Your body then quickly burns these carbohydrates as fuel, causing you to experience a crash as your blood sugar level plummets. This quick spike and drop can cause you to feel uneasy and jittery, and can even mimic a panic attack.
While anyone is vulnerable to experiencing sugar-induced symptoms, those with an already-existing anxiety disorder are more likely to experience symptoms due to high sugar intake. This is because those with anxiety have more sensitive central nervous systems and are more prone to input from various stimuli, such as loud noises, caffeine, and sugar.
As with caffeine, the plus side is that any worsening of your anxiety symptoms (or appearance of anxiety-like symptoms) will likely dissipate when you get your sugar intake in check.
How to Reduce Anxiety without Eliminating Caffeine and Sugar
If you’re reading this thinking all joy is lost—don’t worry. You don’t have to completely cut out your beloved vanilla lattes and chocolate chip cookies to avoid spikes in anxiety.
Here are our top tips for reducing the incidence of anxiety symptoms from caffeine and sugar, and managing anxiety in general:
Putting pen to paper and writing down your thoughts and feelings has been shown to be incredibly effective for reducing stress and anxiety.
Start by pulling out a blank sheet of paper and a pen and setting a timer for 20 minutes. Write whatever comes to your mind—without judgment, editing, or censoring. Anything goes!
It can also help to keep track of your anxiety symptoms in your journal. Write down when you experience peaks in your anxiety and what you were doing leading up to that moment (i.e., drinking an energy drink). When you see your symptoms laid out on paper, you can better determine what might be triggering your anxiety symptoms and make changes.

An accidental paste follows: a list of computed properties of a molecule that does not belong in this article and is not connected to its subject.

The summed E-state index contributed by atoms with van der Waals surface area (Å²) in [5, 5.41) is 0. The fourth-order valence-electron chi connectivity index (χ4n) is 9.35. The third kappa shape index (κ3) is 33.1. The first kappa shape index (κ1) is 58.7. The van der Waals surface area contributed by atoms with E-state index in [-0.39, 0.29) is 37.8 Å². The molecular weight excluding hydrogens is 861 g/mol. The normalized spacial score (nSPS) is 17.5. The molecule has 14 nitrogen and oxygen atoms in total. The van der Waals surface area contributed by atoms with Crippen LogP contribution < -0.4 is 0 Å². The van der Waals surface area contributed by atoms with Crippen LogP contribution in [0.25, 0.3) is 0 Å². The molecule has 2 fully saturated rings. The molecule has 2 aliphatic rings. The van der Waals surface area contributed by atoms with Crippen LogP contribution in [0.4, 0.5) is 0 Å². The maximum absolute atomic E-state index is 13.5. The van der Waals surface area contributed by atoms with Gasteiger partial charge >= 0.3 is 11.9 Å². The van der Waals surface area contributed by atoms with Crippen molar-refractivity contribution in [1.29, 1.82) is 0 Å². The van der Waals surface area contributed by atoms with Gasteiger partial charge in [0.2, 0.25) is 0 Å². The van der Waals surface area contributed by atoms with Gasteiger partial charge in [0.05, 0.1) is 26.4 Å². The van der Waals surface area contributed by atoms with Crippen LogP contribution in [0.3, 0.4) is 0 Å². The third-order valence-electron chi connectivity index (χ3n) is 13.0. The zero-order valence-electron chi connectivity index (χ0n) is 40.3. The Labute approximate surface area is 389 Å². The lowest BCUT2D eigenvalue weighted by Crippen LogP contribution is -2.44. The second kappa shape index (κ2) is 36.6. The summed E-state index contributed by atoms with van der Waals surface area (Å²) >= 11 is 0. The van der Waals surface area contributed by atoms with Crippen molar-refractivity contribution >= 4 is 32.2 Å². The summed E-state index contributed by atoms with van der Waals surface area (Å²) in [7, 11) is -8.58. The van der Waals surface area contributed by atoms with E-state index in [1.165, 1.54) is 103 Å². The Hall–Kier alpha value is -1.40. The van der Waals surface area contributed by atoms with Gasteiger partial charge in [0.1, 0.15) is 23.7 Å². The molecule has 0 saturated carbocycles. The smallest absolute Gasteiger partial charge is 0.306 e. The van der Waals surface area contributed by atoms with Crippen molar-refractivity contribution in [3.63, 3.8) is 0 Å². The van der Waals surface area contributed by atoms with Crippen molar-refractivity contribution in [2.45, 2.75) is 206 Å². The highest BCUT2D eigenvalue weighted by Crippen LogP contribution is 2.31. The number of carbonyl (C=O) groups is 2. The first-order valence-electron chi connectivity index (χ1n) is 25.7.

Moderate Your Caffeine and Sugar Intake
Most people only experience side effects from caffeine and sugar when they consume too much. To reduce the risk of adverse symptoms, consume no more than 400 mg of caffeine daily (about four cups of coffee). Some people may be more sensitive to the effects of caffeine, so if you notice anxiety arise from your caffeine intake, scale it back until no uncomfortable symptoms occur.
Additionally, if you notice your anxiety is worse at certain times of the day, avoid caffeine during these times.
As for sugar, try to limit added sugar as much as possible. Center your diet around unrefined, whole foods, including fruits, vegetables, whole grains, legumes, lean animal protein, nuts, and seeds. As with any significant change, always consult with a healthcare practitioner before making any changes to your diet.
Some helpful tips for reducing or eliminating added sugar include:
- Swap out sugar: Use low- and no-calorie sweeteners in your coffee, tea, and baking instead of sugar. Good options include Splenda Monk Fruit Sweetener, Splenda Stevia Sweetener, Splenda Magic Baker Sweetener, and Splenda Original Sweetener (Splenda Sucralose).
- Opt for fresh or frozen fruit: Consume whole fruit instead of fruit juice.
- Use fruit as a topper: Top your oatmeal and cereal with fresh fruit instead of sugar.
- Cut the serving back: When baking, cut the sugar in half by using a sugar blend like Splenda Sugar Blend. Chances are you won’t notice the difference!
- Pair with fiber and fat: If (when) you eat higher sugar foods, pair them with foods high in fiber and healthy fats. This will slow the absorption of the sugar into the bloodstream, preventing it from spiking your blood sugar as much.
Take a Holistic Approach
While changing one’s diet is a big part of fighting back against anxiety, truly managing your symptoms requires a holistic approach. It’s essential to take into account getting enough exercise, getting enough sleep, and making time to relax and do things you enjoy.
Everyone experiences anxiety differently and has different triggers, so tune into what you need to feel at ease. When you care for yourself on all levels, your body and mind will feel safe enough to let go, relax, and relish the moment.
Written by Katie Koschalk, a health and wellness writer, certified holistic nutritionist, and certified personal trainer based in California.